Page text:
Buncombe County, North Carolina
Register of Deeds
Date Filed: 2 January 1786
Grantor: State of North Carolina (960 acres)
Grantees: William Davidson and Richard Hightower
Description: 960 Acres French Broad River
State of North Carolina No 960 Acres
To all to whom these presents shall come greeting know you that for and in consideration of Starling money paid by Richard Hightower & William Davidson into the Treasury for the use of this State we have granted and by these presents do grant unto the said Richard Hightower & William Davidson, their heirs and assigns as Tenant in Common and not as joint Tenants a plantation or tract of land containing nine hundred and sixty acres situate in the District of Ninety Six on both sides of French Broad River abord the Cherry Tree bottom including the upper fork. Having such shape from and marks as are represented by a plat hereunto annexed together with all woods, trees, waters, water courses, crops, commodities, appurtenances, and hereditaments whatsoever hereunto belonging. To have and to hold the said tract of nine hundred and sixty acres of land and all and singularly other _____ premises hereby granted just _____ said/paid Richard Hightowers, William Davidson, their heirs and assigns forever free and _____ given under the great seals of the state. Witness his excellency William Moulrie Esquire, Our Governor and Commander in Chief in and over the said State at Charlston this second day of January Anno Domini One Thousand Seven Hundred and Eighty Six and in the tenth year of the Independence of the United States of America.
John Davidson, Registrar
Note that, William Moultrie, governor of South Carolina, granted to Richard Hightower and William Davidson 960 acres of land located in North Carolina. However, the "Starling money" paid apparently went into the treasury of the State of North Carolina. One possible explanation is that General William Moultrie had as a result of the Revolutionary War some authority to bestow land grants that extended into North Carolina. This has not, however, been confirmed. In 1786, Richard Caswell was governor of North Carolina.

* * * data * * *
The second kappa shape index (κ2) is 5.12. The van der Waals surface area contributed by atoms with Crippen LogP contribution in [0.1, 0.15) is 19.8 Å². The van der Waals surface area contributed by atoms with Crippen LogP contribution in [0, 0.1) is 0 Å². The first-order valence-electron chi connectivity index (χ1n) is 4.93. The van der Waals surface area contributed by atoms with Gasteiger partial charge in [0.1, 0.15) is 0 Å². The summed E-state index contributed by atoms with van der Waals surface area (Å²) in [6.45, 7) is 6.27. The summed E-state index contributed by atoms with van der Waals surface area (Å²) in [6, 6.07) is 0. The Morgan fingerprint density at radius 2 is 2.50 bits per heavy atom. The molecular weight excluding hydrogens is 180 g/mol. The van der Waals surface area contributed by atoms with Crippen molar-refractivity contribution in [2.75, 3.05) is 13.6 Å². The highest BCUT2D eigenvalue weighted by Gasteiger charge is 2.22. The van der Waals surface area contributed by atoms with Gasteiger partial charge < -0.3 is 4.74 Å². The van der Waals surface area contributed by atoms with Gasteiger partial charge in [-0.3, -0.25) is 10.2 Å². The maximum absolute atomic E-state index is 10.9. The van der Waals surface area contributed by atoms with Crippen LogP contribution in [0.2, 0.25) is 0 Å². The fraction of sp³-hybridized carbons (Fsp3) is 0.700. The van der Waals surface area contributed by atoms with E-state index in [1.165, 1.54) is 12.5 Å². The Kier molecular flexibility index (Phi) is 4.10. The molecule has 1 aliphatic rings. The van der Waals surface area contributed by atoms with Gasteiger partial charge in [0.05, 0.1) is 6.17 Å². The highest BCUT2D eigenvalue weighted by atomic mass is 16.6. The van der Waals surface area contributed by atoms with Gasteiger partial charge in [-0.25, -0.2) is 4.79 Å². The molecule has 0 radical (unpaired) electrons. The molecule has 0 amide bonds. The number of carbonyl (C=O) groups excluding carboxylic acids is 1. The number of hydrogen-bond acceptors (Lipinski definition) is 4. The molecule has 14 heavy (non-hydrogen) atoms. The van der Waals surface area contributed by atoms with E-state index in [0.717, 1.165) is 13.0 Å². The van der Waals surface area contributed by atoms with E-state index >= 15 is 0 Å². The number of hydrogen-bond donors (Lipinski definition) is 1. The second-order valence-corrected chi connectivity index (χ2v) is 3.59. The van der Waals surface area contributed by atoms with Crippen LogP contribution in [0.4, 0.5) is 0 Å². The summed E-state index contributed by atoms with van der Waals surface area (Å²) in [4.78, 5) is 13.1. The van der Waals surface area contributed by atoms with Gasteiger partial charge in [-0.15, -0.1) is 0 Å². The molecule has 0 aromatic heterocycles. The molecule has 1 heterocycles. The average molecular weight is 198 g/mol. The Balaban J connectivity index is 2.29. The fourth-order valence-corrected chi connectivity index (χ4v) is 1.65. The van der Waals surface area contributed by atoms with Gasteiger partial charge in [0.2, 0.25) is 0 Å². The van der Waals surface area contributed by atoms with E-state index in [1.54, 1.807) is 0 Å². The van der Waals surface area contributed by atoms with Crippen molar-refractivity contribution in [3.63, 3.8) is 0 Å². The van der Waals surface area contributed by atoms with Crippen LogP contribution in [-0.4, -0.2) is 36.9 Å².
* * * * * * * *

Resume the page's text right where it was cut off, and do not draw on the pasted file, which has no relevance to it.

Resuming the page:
William Moultrie was born in Charleston, South Carolina on November 23, 1730. His father, a prominent physician, had come from England in 1728. He lived on a plantation in St. John's Berkeley County. In 1749, he married Elizabeth Demaris de St. Julien. After her death, he would marry Hannah Motte Lynch. Moultrie rose to prominence after serving as a militia Captain in the Cherokee expedition under Lt. Colonel James Grant in 1761. Even though William Moultrie was a political moderate, when the Revolution came, he joined the rebellion. He was elected to the 1st Continental Congress in 1774, but did not serve. On June 17, 1775, he was given the commission of Colonel in the 2nd South Carolina Regiment. On September 16, 1777, Moultrie was commissioned a Brigadier General in the Continental Army. However, he did not participate in any significant field operations until after the British capture of Savannah, Georgia on December 29, 1778.
Under Southern Commander Maj. General Benjamin Lincoln, Brig. General Moultrie was given a measure of independence of command. He commanded at Beaufort (Port Royal Island), South Carolina on February 3, 1779 where he defeated 200 British troops. This defeat discouraged Colonel (later Maj. General) Augustine Prevost from pursuing operations north into South Carolina until May 1779. Moultrie helped organize Charleston's defenses when General Prevost threatened the city on May 11-12, 1779. Moultrie was involved in the American defeat at Stono Ferry, South Carolina on June 20, 1779. He was again elected to the Continental Congress, but declined to serve. In 1780, Moultrie was captured following the Siege of Charleston on May 12, 1780 and remained imprisoned for the next two years. He was exchanged for Maj. General John Burgoyne in February 1782. On October 15, he was promoted to Major General, the last such appointment of the war to that grade.
Following the war, William Moultrie was elected to the South Carolina House of Representatives in 1783. In 1784, he served as Lieutenant Governor. He was then elected governor for a two-year term in 1785. While governor, he created the county court system and the capital was moved from Charleston to Columbia in 1786. He was elected to the State Senate in 1787. He was elected to his second two-year term as governor in 1792. He retired from public office 1794. In 1802, his Memoirs of the American Revolution were published in two volumes. Moultrie died in Charleston on September 27, 1805. He was interred at Windsor Hill Plantation. Fort Sullivan was renamed Fort Moultrie in his honor.